In the pre-Partition period, industries in this district were confined to villages and the cottage sector. These included pottery, stone dressing, leather tanning, handloom weaving, phulkari, utensil making, glass bangles etc. Most of these, however, decayed due to one reason or another.

Pottery units became practically extinct after the exodus of Muslim artisans following the Partition, which had in fact shattered the entire economic structure and resulted in an unequal and unfavourable division of resources and manpower.

The government tried to accelerate the tempo of industrialisation and set up two industrial estates at Sonepat and Bahadurgarh. But today, both these estates form part of Sonepat and Jhajjar districts and Rohtak has been left without any industrial estate. The state government has, of late, planned to set up an industrial estate and the land for the same is in the process being acquired. It has also been declared industrially backward area now.

Of the over 6000 small and cottage industries, most have already closed due to financial reasons. The ancillary units of Lakshmi Precision Screws are the only survivors. Unless the government and the financial institutions frame a definite policy for the small-scale units, it would be difficult to retrieve the situation.

— J.S.



No civic body worth its name

The Rohtak Municipal Committee office buildingTHE Rohtak Municipal Committee is among the oldest civic bodies constituted in 1885 under the Punjab Municipal Act, 1884.

The total income of the municipal committee during the current financial year was Rs 7.43 crore as against Rs 20.15 lakh when Haryana came into existence in 1966-67. The major source of income is octroi (Rs 5.03 crore) followed by house tax (Rs 1.20 crore).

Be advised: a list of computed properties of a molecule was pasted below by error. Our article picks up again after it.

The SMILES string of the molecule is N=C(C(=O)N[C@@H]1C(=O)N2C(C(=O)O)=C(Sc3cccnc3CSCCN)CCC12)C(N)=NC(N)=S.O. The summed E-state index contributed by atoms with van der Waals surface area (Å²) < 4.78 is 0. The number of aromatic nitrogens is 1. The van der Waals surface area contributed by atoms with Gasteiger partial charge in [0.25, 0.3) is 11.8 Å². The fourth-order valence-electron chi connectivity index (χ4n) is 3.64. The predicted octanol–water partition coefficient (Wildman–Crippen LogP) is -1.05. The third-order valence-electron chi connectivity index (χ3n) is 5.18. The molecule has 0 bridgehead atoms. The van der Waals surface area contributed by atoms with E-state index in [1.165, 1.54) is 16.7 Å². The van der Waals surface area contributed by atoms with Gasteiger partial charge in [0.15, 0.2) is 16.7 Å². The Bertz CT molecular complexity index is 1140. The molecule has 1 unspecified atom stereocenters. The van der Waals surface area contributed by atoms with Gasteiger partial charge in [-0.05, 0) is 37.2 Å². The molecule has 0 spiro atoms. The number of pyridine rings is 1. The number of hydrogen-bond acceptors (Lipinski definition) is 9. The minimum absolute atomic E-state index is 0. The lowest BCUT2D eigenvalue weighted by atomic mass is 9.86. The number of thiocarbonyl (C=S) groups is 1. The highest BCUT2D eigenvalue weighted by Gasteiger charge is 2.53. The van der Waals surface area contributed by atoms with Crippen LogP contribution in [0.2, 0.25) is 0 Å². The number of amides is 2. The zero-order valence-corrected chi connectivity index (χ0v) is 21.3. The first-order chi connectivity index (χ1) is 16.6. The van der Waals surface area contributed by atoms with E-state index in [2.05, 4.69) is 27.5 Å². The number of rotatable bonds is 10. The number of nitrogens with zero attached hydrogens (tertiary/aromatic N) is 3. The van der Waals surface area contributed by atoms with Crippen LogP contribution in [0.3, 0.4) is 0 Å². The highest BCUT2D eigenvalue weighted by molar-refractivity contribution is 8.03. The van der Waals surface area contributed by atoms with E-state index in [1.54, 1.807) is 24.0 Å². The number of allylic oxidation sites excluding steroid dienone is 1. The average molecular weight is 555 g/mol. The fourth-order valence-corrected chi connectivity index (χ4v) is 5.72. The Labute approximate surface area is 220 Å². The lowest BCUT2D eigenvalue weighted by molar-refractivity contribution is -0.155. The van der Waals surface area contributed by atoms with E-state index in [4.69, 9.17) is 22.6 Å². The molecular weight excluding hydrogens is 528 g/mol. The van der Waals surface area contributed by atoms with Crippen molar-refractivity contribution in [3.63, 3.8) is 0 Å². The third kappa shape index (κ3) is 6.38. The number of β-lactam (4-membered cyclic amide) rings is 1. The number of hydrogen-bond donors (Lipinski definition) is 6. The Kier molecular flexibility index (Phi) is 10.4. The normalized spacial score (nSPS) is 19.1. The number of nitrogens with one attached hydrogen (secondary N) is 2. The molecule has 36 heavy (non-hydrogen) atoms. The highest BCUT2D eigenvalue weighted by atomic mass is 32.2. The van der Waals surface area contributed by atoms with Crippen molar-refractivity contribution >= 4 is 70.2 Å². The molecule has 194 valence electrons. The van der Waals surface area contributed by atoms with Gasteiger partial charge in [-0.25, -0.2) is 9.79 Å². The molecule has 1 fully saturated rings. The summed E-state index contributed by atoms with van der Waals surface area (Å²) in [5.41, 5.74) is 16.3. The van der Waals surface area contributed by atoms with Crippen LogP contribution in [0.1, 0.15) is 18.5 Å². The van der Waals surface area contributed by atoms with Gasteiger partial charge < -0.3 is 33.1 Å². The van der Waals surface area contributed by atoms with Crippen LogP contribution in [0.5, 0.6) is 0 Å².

Though the canal-based piped water supply scheme was introduced in the city in 1932, the municipal committee has not been able to provide this facility to all its residents even after a lapse of 66 years. The town has nearly 82,000 dwellings with a population of approximately 2.25 lakh. This figures does not include the population living in HUDA Sector-I and the new Housing Board colony.

There are nearly a dozen localities in the town which are yet to be provided water connections. Prominent among them are the Indira and Nehru colonies, Kartarpura, Saini Anandpura, Sham Colony, Rainakpura, Khokhra Kot, Balmiki Basti and Naya Kuan Basti. Nearly 16 colonies do not have water connections.

There is hardly any cleanliness in the city. Poor administration of the affairs of the municipal committee is the root cause. The civic body is without a health officer for the past several years though the post was sanctioned many decades ago.

Heaps of garbage can be seen in almost every locality. Although many new colonies have sprung up within the municipal limits over the years, the strength of the sweepers has not been increased in proportion to it. As a result, heaps of garbage can be seen in almost every locality.

The civic body has 446 sweepers on its roll, besides the 145 engaged on a daily basis. Nearly 100 of these sweepers perform duty at the residences of VIPs, thereby adversely affecting the cleanliness drive in the town.

The parks in the town are poorly maintained. These parks — eight in number — are bereft of trees. In the areas surrounding the town, trees have come up, providing a healthy environment to the town. However, the credit does not go to any government agency. The people’s traditional ways have resulted in the development of the green area.